“The opening is tonight, right?” Allison asks, “Do you want to rep one of my newest designs or are you going to show up in your work clothes covered in plaster again?”

“Probably the later,” Neil says.

Allison ruffles his hair, causing stray hair to fall out of his hair tie.

“Stop,” Neil says.

Nicky starts talking about the opening. Allison puts her two cents in. Neil sighs as he watches them, listening and taking everything in. No matter how much he pretends not to care Andrew can see that he does. More than he would ever admit.

Andrew sneaks out the front door and lights a cigarette. It’s way too warm to be lugging giant sculptures around. Andrew is nothing if not a sucker.

The bell over the gallery door rings. Andrew watches Renee step out and stop beside him. Andrew goes to drop his cigarette but Renee stops him, lifting her hand to tell him to wait.

“It’s fine,” She says, “Don’t stop on my account.”

“Alright,” Andrew says.

She doesn’t say anything else. They linger in relative quiet. Andrew with his back against the glass window of the gallery. Renee standing next to him with her hands tucked behind her back.

“So,” She says, “Are you happy?”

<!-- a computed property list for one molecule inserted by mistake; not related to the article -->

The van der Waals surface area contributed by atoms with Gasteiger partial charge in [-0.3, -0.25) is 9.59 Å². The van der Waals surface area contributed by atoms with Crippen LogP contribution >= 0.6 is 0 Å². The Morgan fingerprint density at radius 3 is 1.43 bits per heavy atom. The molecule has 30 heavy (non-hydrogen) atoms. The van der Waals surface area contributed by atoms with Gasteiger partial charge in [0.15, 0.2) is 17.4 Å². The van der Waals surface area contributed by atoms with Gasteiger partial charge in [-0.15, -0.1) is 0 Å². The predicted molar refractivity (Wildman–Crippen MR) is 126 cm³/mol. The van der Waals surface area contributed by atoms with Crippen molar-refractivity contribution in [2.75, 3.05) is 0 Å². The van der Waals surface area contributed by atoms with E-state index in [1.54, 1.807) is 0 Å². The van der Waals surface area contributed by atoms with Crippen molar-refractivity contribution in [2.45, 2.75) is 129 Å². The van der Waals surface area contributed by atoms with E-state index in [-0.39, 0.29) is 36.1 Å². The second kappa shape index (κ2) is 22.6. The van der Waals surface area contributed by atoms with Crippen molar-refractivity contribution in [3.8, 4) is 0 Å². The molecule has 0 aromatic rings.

“What?” Andrew asks.

“Are you happy?”

“Why are you asking?”

Renee shrugs. A smile lights up her face. She changed the tips of her hair to a new color. They’re pink now. A bubblegum pink, bright and cheery.

“You seem different,” Renee says, “I haven’t had to follow you home after the bar in months.”

He doesn’t go to the bar for the same reason anymore. He shrugs, not wanting to give anything away.

“It doesn’t change everything,” Andrew says. Because it doesn’t. He still has bad days. In fact, sometimes he has bad weeks.

“I know that,” Renee says, “It’s just nice.”

Andrew rolls his eyes. “You’re being sentimental.”

Renee laughs. “I know! Isn’t it awful.”

They lapse into quiet for a moment. Andrew finishes his cigarette and then throws it in the ashtray by the door.

“I’m happy for you,” Renee says, “If that means anything to you.”

“Shut up,” Andrew says. He can feel his ears heating up. He can blame it on the heat if Renee asks.

“Okay,” Renee says while laughing, raising her hands in defense, “I’ll stop. I just- I’m happy. You know?”

“Yeah. I know,” Andrew says. He looks up at the sky. It’s blue, clear and blue, not a cloud in sight. It’s the same color as Neil’s eyes. He takes a deep breath. “It’s not the worst thing in the world.”

“No,” Renee replies, “It’s definitely not.”